I’m in the “don’t use the walnut for a bench” crowd. I also agree a 3” piece is probably not dry.

-- Master hand plane hoarder. - http://timetestedtools.com

View John Ormsby's profile

John Ormsby

1276 posts in 2342 days


#11 posted 556 days ago

You also want to check it very carefully for any small holes that would be an indication of an infestation of boring beetles. You don’t want them in your house or shop. they love walnut. walnut that is stored outside is especially vulnerable to them.

-- Oldworld, Fair Oaks, Ca

View runswithscissors's profile

runswithscissors

899 posts in 630 days


#12 posted 556 days ago

After reading what you have planned, I had to make an emergency appointment with my therapist. Up here in the Pac. N. W., walnut is rare, exotic, and very espensive.

View newwoodbutcher's profile

newwoodbutcher

334 posts in 1455 days


#13 posted 556 days ago

I can’t see where you are located but if you are close to Southern California, I would be happy to trade some hard maple for some of that Walnut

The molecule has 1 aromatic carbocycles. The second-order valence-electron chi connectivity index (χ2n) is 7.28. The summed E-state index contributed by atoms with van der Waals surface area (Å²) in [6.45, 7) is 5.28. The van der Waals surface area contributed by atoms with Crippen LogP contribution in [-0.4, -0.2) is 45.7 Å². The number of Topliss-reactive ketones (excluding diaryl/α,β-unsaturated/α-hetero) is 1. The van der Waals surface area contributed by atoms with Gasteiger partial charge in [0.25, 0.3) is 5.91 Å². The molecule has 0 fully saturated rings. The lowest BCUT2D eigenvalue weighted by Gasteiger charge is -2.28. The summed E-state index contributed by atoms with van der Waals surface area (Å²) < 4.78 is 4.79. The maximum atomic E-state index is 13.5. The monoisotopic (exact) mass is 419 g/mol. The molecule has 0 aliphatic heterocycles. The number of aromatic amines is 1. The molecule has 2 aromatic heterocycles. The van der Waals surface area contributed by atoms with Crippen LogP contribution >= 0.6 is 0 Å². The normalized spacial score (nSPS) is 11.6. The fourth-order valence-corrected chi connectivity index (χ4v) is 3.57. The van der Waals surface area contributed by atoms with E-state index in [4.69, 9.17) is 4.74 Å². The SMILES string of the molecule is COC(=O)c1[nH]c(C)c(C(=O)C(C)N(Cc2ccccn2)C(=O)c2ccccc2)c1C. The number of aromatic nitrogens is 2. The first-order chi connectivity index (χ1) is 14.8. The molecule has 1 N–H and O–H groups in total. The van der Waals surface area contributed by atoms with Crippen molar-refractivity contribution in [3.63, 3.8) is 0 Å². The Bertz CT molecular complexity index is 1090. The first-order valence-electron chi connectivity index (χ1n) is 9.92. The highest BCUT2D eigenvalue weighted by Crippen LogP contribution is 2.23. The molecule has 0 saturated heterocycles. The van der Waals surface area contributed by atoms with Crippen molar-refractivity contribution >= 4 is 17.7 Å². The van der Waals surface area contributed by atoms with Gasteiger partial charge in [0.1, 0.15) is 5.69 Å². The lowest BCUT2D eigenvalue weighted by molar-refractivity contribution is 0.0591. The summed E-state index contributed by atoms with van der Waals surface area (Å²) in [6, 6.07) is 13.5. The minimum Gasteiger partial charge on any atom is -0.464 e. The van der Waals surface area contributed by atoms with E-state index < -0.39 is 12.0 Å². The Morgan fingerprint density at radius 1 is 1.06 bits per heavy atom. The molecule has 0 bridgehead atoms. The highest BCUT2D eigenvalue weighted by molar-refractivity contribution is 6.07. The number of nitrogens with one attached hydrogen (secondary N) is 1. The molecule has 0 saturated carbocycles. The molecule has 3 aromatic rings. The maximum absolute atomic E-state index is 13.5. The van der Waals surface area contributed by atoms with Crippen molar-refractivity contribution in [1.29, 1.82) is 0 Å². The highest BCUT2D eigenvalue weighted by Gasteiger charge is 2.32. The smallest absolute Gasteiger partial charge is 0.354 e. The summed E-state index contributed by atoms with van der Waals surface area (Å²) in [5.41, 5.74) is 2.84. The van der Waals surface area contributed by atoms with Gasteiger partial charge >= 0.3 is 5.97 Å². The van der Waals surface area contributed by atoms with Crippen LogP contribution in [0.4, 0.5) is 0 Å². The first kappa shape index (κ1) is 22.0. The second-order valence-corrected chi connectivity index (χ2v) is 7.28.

-- Ken

View Dan3's profile

Dan3

3 posts in 558 days


#14 posted 556 days ago

Thanks everyone for the reposnses. I believe I’m going to use this for my next furniture project instead and contact the mill to see just how long it’s been air drying. The bench is going to have to be made out of pine for now. They have a bunch more of this at the yard so I think I’m going to pick up a few more boards for some future projects. I calculated it out and I got it for a $1.64 a board foot. Maybe I will make the front vise and tail vises in walnut for some contrast.

Pintodeluxe, I’m going to take your suggestion on get it dry once I find out how long over a year it’s been sitting.

For those of you who asked, I’m on Long Island in NY.

Thanks,
Dan

View Jorge G.'s profile

Jorge G.

1526 posts in 1080 days


#15 posted 556 days ago

wow, that is a great price…...you better get as much as you can.

-- To surrender a dream leaves life as it is — and not as it could be.